Brixton designers create online classes to keep people creative during the lockdown

Two women from Brixton have created a caring community after moving their life drawing class online to keep creative during lockdown.

Textile designers Anya Gomulski and Rebecca Dagless started the classes in December 2019 after noticing there wasn’t much chance for people in the community to flex their creative muscles.

The class quickly became a success and was often sold out – until the lockdown in March put an end to face-to-face meet ups.

Instead they launched their classes online via zoom, which allows people the chance to create art from their own homes.

Ms Gomulski said: “The wonderful thing is, everyone can get involved. We cater for all ability levels and nurture people into becoming the best artist they can be.

“We pride ourselves in being supportive and welcoming to everyone – and if anyone is ever feeling isolated or lonely, we offer additional classes.”

The sessions are often held on a Tuesday evening from 19:00 and have a pay what you can policy.

The model is paid a full salary and 20 per cent of the profits are donated to charity.

An added benefit of the online session is that it allows people who wouldn’t be able to attend a real life session to join in.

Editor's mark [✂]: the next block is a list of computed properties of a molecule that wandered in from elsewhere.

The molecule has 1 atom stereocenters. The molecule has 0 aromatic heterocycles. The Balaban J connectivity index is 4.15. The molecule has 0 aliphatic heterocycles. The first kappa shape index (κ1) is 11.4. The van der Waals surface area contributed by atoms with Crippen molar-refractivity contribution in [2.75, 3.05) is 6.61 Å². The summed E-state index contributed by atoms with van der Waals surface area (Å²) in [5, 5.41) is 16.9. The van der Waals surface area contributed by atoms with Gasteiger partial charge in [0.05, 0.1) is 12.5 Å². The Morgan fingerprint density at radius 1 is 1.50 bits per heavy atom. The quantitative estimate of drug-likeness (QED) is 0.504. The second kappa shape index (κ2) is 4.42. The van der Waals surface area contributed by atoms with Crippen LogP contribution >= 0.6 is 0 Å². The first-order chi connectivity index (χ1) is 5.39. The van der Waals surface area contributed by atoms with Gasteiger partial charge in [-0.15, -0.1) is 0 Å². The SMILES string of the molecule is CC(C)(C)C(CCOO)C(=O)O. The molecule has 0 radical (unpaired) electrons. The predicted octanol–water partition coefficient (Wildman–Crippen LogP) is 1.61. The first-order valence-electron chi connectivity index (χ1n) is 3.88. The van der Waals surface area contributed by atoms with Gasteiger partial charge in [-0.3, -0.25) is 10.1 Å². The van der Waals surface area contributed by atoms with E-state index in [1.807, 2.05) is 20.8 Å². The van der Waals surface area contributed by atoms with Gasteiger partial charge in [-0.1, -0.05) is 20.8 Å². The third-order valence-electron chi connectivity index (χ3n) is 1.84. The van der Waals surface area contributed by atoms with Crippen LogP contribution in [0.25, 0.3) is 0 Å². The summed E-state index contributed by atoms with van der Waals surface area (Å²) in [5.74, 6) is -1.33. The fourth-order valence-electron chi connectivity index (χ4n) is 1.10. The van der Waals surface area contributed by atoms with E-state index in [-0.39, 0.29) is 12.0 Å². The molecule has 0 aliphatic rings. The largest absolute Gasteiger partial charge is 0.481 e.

Ms Gomulski added: “We have had so many people get in touch with their stories, including a lady who joins from a unit in hospital as she struggles with her mental illness but finds drawing to really help.

one of the paintings from the life drawing class

“We have another regular who is recovering from a stroke and has experienced paralysis on one side of the body – so being able to join from the comfort of her own home is ideal.

“One of our drawers is registered blind and has very limited sight left – however, using a specialist screen and set up, she is able to get involved on our Zoom classes and see the model well enough to join in.”

The duo also run special events including a breast cancer class. The model was a breast cancer survivor who had undergone a double mastectomy and the session raised hundreds of pounds for cancer charities Make 2nds Count and Coppafeel.

Ms Gomulski said it was one of the highlights of the whole experience, adding: “It was educational, fun and raised awareness for a really important cause.”

The pair also run a regular session for their elderly neighbours through South London Cares – a charity that tackles loneliness and isolation.

Ms Gomulski said: “It’s been such a joy running these sessions and chatting with our older neighbours who often have never given life drawing a go before and obviously it’s rather amusing seeing their faces light up when a naked person walks onto their screens.”

As well as providing a creative space, the classes have helped connect people during the pandemic.

Ms Gomulski said: “We are both really proud to have established a successful business that has made such a difference to so many people – and to have allowed people to fall back in love with art.”

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